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Self-Identity and Image

Do You Inspire or Conspire?

Susan Ashby Mergler March 12, 2020
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Many years ago, not long after the birth of our beautiful firstborn, one of my husband’s co-workers came to visit us in our home, which at the time was also brand new. As she sat across from me, admiring the cooing baby girl in my arms that had just expanded our family, she began to tell me that while my home was nice and cute, hers was a much larger one in a more upscale neighborhood, adding that she understood that since I didn’t work, we couldn’t afford to live as she did.

Stunned, I sat there with a stupid smile on my face. Already shell shocked from bringing home a new baby who didn’t seem to come with instructions or the desire to self preserve by nursing, I had no comeback for what I assumed could only be a self promoting and very rude observation accidentally said out loud by a woman who happened to be my same age. Her words embarrassed me and stung for quite awhile after her visit. Not because I lived in a bad neighborhood or in a crappy house; quite the opposite, it was a lovely, modest home we had built throughout my pregnancy with a beautiful little lake out back that had a paddleboat, in a suburban neighborhood far from any crime.

I’ve thought back on this exchange periodically and can only surmise that she was trying to prove something to herself by putting down my decision to give up a career to follow my husband’s and to raise my family by staying at home. Whatever her motive, it was mean and unnecessary and I began to see a trend amongst other women, competing against instead of uplifting each other.

Her house was in fact much larger and while the blouse beneath her expensive business suit wasn’t drenched in newborn slobber and milk, her need to elevate herself above my situation left ugly stains that the toughest laundry detergent could never remove. And with this unexpected exchange began within me a decades long soul searching as to why we as women do this, even though now in the fast paced computer age barbs can be a bit more subtle and aimed less pointedly at a particular fellow female.

On any given day, on any social media platform, you can find post after post about how fantastic someone else’s life is. You know the ones that I’m talking about— the women with the perfectly God fearing children who achieve the moon in their careers while simultaneously attempting to solve world hunger. The wife whose husband surprises her with a sweet little sports car for her most recent milestone birthday and professes his undying devotion with diamonds and floral bouquets worthy of the royal wedding the rest of the time. The mom with the 80 hour work week career who can’t stop posting just how incredibly fulfilled and valued at the office she is while gushing how she never misses a child’s school or sporting event in the process. And for the younger gals—the ones who are sitting at home wondering when their Prince Charming will finally show up, if at all—those perfect insta stories of fairy tale proposals and over the top wedding venues that were capped off with fireworks at midnight, surely guaranteeing future posts of a perfect marriage and family home to come.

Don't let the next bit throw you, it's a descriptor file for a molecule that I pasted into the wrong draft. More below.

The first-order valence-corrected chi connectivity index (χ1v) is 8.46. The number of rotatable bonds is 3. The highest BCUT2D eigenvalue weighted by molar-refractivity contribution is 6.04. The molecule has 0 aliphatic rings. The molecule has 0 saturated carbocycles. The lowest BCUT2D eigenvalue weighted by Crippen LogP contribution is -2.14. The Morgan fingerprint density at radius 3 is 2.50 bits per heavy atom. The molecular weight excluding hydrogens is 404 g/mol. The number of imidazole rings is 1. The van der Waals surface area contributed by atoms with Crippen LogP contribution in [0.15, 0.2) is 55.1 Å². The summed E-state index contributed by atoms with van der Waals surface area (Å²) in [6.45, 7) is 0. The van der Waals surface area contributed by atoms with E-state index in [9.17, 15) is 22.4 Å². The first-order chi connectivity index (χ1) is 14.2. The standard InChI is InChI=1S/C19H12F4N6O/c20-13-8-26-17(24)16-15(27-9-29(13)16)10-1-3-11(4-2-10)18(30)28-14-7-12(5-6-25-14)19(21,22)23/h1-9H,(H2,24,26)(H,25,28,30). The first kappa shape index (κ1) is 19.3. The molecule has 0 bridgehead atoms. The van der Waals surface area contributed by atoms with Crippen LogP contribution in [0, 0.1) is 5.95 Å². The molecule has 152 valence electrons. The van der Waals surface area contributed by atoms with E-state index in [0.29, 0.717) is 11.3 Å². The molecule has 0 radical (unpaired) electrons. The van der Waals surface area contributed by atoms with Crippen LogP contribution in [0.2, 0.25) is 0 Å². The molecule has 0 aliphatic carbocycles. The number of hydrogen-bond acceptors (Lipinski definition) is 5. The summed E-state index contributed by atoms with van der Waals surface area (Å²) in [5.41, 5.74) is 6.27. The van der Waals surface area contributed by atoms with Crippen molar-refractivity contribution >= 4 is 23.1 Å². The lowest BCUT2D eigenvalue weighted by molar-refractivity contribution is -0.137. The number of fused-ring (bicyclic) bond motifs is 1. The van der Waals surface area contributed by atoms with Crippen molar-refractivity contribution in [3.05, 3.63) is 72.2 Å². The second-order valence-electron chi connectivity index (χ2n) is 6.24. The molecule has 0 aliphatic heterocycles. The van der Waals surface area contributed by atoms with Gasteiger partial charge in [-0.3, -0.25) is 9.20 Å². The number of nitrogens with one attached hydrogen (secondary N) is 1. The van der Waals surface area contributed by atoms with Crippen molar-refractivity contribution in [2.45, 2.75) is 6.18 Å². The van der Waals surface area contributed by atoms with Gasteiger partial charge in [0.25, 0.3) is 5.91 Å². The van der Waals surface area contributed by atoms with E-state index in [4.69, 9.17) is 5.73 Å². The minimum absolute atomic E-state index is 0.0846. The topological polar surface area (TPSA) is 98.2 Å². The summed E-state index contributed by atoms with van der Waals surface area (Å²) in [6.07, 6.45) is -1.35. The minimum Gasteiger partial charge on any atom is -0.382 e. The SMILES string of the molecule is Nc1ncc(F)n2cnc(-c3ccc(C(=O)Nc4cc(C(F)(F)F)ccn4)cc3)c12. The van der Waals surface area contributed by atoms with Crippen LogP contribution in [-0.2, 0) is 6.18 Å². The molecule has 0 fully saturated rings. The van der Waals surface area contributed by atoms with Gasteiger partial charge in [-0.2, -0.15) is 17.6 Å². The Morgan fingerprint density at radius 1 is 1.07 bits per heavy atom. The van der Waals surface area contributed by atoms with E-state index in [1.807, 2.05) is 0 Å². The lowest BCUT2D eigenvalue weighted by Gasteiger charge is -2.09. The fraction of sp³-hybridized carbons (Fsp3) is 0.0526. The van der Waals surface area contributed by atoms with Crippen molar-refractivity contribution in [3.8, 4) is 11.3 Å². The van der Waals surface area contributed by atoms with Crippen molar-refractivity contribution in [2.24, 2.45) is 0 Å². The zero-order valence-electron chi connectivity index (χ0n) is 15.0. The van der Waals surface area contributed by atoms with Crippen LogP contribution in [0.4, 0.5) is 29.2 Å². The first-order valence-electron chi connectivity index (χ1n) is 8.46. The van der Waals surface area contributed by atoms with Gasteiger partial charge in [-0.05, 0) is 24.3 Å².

And there you sit, eyes glued to the screen with your hair unbrushed and house a wreck with the hand on the cuckoo clock pushing noon and all you can think of is how unfulfilled and bored you have become once those kiddos you stayed home to raise have somehow flown the nest. Or maybe one of those fledgling little birdies is still having trouble being 100% independent for a myriad of reasons. Or your resume is becoming outdated faster than the failed job interviews are piling up. At any rate, you my dear sister, linked in this life by our gender, posting your impossible perfection, are not helping anything.

Who do you think you inspire by constantly parading around your perfect life on the world wide web? Regardless of how much actual truth is behind your white picket fence post, do you think you do anyone a service by simply showing off? What might truly inspire and help one frazzled, depressed and overwhelmed soul out there to rethink her misery is quite the opposite of what you are sharing. And I use the word “sharing” with tongue in cheek because when we share, we typically are gifting someone else with our hard earned wisdom or abundance but this practice of only passing along the really good stuff is simply a sorry attempt at elevating yourself at the expense of those less fortunate than you.

Look at the warriors out there. The individuals who have had to overcome addictions, abuse or simply self-doubt. Follow their stories. Listen to them talk about their failures with their kids, as a spouse, in the workplace. Learn from them. Admire them. Cheer them on as they turn things around and find success out of the ashes and triumph out of the fight. Because you, my pretty little polished face, married to the world’s rock star hubby with the kids who saved it until marriage or never let alcohol or any illicit substance pass through their lips, have nothing to share with rest of us struggling to keep the train on the tracks.